M270 MLRS or M142 HIMARS. Which of these two systems can Ukraine get?
In the United States, there are two multiple rocket launchers (MLS): M142 HIMARS (wheeled chassis) and M270 MLRS (tracked chassis). Both have a calculation of three people, both fire the same missiles, both do not need a fire control center to calculate their tasks.
The M142 HIMARS only exists in one version. So far without any updates - this version is called M142A0.
M270 MLRS exists in three versions: M270A0, M270A1, M270A2.
Modern A1 / A2 differs from previous A0, in particular, the presence of a GPS antenna on the launcher.
The M270A0 can only fire M26 and M39 series cluster missiles (ATACMS) as well as the M28 series training missiles. As of 2022, no country is using the M270A0.
The M270A1 can fire all available missiles, but the computing power of its fire control system is insufficient to launch promising PrSM missiles.
That's why Lockheed Martin is currently upgrading 160 M270A0 from storage bases. They will receive new engines, transmissions, bootloader modules and a new general fire control system (CFCS). This version will be known as the M270A2.
These 160 new M270A2s will provide the 10 current US Army and National Guard artillery battalions that currently use the M270A1.
When these 160 M270A2s are delivered, Lockheed will begin overhauling and upgrading the existing fleet from 225 M270A1 launchers to the new M270A2 standard.
After the overhauled M270A1 leaves the Lockheed plants as the M270A2, the US Army will create new artillery divisions and increase the number of launchers per battalion.
All this means that Ukraine can only get M142 or M270A1 launchers, because M270A0 cannot fire GMLRS missiles with GPS guidance, which are in stock in the US, while M270A2 is the pinnacle of US military equipment, and its CFCS (fire control system) ) is secret.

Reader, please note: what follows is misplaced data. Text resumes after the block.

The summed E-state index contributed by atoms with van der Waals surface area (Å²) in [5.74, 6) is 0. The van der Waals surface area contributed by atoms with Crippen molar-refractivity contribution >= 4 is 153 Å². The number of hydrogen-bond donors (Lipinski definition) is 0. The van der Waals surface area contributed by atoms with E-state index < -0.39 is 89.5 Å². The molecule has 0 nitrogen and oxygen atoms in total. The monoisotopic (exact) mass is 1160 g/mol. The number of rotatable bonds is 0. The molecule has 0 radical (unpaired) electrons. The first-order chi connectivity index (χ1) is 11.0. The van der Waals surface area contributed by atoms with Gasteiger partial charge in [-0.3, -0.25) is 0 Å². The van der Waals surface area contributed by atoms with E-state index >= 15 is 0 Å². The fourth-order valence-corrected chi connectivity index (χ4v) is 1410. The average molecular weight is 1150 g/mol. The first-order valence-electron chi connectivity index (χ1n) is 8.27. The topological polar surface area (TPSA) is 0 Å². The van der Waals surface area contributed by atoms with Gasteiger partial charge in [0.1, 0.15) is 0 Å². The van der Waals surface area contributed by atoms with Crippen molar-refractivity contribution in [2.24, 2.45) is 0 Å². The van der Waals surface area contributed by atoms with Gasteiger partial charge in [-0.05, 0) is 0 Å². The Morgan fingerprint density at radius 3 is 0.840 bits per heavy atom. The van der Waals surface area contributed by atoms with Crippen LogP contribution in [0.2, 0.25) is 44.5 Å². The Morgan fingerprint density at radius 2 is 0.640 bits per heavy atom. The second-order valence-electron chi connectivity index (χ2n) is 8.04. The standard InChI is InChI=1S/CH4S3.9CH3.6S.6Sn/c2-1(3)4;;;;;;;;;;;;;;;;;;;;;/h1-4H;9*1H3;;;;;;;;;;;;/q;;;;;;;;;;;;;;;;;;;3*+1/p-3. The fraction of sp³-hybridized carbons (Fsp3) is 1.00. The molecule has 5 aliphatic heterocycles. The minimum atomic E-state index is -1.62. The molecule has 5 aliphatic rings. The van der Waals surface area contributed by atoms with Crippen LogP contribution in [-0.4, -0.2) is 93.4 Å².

As for the M142: more than 540 have been built so far, and the US Army and Marine Corps have about 450 systems, with about 335 active units.
In short, the United States could donate many of its systems to Ukraine, as there are more than 100, and both can be manufactured by the US defense industry.
The main difference between the two systems is that the M142 carries only one block of missiles. Since the units contain 6 identical missiles (either 6x M30A1, 6x M31, or 6x M31A1), this somewhat limits the choice of which missiles to fire.
The M270A1 carries two units, so it can fire unitary warheads (M31 / M31A1) and alternative missiles (M30A1) in one volley.
Both systems can perform MUCH more tasks per hour than Russian systems. For example, it takes more than 20 minutes to recharge a Hurricane and more than 40 minutes to recharge a Tornado.
Recharge time M142 and M270A1: 5 minutes.
After recharging, the Russians need to readjust their firing positions, plan a fire mission using terrain maps, target launchers with optical devices - this, along with slow reloading time, means that Russians can make one volley per hour at best.
M142 and M270A1 need 1 minute to stop, tune and launch their missiles: the drone notices a Russian target - sends GPS coordinates to M142 - the gunner enters GPS coordinates into a digital fire control system - launches missiles - moves on.
M142 or M270A1 can shoot 5-6 volleys per hour (!).
Not only are the M142 and M270A1 recharging faster, firing faster, and much more accurate than Russian missiles, their missiles also fly farther than Russian missiles.
Officially, GMLRS missiles have a range of 70 km, but in practice there may be more, which, I hope, the Russians will soon learn.